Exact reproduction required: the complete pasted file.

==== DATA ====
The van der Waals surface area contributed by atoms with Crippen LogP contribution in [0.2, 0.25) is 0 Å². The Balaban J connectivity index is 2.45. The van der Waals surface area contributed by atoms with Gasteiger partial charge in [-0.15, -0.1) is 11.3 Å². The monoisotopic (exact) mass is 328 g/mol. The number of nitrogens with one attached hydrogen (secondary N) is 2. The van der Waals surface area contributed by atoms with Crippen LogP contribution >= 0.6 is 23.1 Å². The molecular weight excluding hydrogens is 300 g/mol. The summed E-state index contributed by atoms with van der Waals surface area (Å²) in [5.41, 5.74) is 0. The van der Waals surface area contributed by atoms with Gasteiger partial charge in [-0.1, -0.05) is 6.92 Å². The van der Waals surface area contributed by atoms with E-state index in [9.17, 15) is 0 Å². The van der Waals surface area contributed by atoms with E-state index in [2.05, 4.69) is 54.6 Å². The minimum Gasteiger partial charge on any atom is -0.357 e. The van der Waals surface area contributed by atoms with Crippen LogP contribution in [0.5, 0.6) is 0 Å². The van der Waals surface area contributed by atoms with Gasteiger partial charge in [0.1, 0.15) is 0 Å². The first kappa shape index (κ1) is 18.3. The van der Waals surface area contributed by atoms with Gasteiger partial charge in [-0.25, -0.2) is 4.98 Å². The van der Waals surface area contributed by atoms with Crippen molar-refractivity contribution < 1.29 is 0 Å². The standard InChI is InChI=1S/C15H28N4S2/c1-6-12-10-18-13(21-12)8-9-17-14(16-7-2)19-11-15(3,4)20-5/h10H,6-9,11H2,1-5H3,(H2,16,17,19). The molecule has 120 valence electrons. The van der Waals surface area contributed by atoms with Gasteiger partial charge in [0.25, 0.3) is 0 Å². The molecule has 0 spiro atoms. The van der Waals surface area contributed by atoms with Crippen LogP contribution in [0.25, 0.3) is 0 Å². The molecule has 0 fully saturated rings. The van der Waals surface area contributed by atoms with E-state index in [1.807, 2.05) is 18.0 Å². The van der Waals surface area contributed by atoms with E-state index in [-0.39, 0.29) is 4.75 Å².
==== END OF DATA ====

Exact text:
The van der Waals surface area contributed by atoms with Crippen LogP contribution in [0.2, 0.25) is 0 Å². The Balaban J connectivity index is 2.45. The van der Waals surface area contributed by atoms with Gasteiger partial charge in [-0.15, -0.1) is 11.3 Å². The monoisotopic (exact) mass is 328 g/mol. The number of nitrogens with one attached hydrogen (secondary N) is 2. The van der Waals surface area contributed by atoms with Crippen LogP contribution >= 0.6 is 23.1 Å². The molecular weight excluding hydrogens is 300 g/mol. The summed E-state index contributed by atoms with van der Waals surface area (Å²) in [5.41, 5.74) is 0. The van der Waals surface area contributed by atoms with Gasteiger partial charge in [-0.1, -0.05) is 6.92 Å². The van der Waals surface area contributed by atoms with E-state index in [9.17, 15) is 0 Å². The van der Waals surface area contributed by atoms with E-state index in [2.05, 4.69) is 54.6 Å². The minimum Gasteiger partial charge on any atom is -0.357 e. The van der Waals surface area contributed by atoms with Crippen LogP contribution in [0.5, 0.6) is 0 Å². The van der Waals surface area contributed by atoms with Gasteiger partial charge in [0.1, 0.15) is 0 Å². The first kappa shape index (κ1) is 18.3. The van der Waals surface area contributed by atoms with Gasteiger partial charge in [-0.25, -0.2) is 4.98 Å². The van der Waals surface area contributed by atoms with Crippen molar-refractivity contribution < 1.29 is 0 Å². The standard InChI is InChI=1S/C15H28N4S2/c1-6-12-10-18-13(21-12)8-9-17-14(16-7-2)19-11-15(3,4)20-5/h10H,6-9,11H2,1-5H3,(H2,16,17,19). The molecule has 120 valence electrons. The van der Waals surface area contributed by atoms with Gasteiger partial charge in [0.25, 0.3) is 0 Å². The molecule has 0 spiro atoms. The van der Waals surface area contributed by atoms with Crippen LogP contribution in [0.25, 0.3) is 0 Å². The molecule has 0 fully saturated rings. The van der Waals surface area contributed by atoms with E-state index in [1.807, 2.05) is 18.0 Å². The van der Waals surface area contributed by atoms with E-state index in [-0.39, 0.29) is 4.75 Å².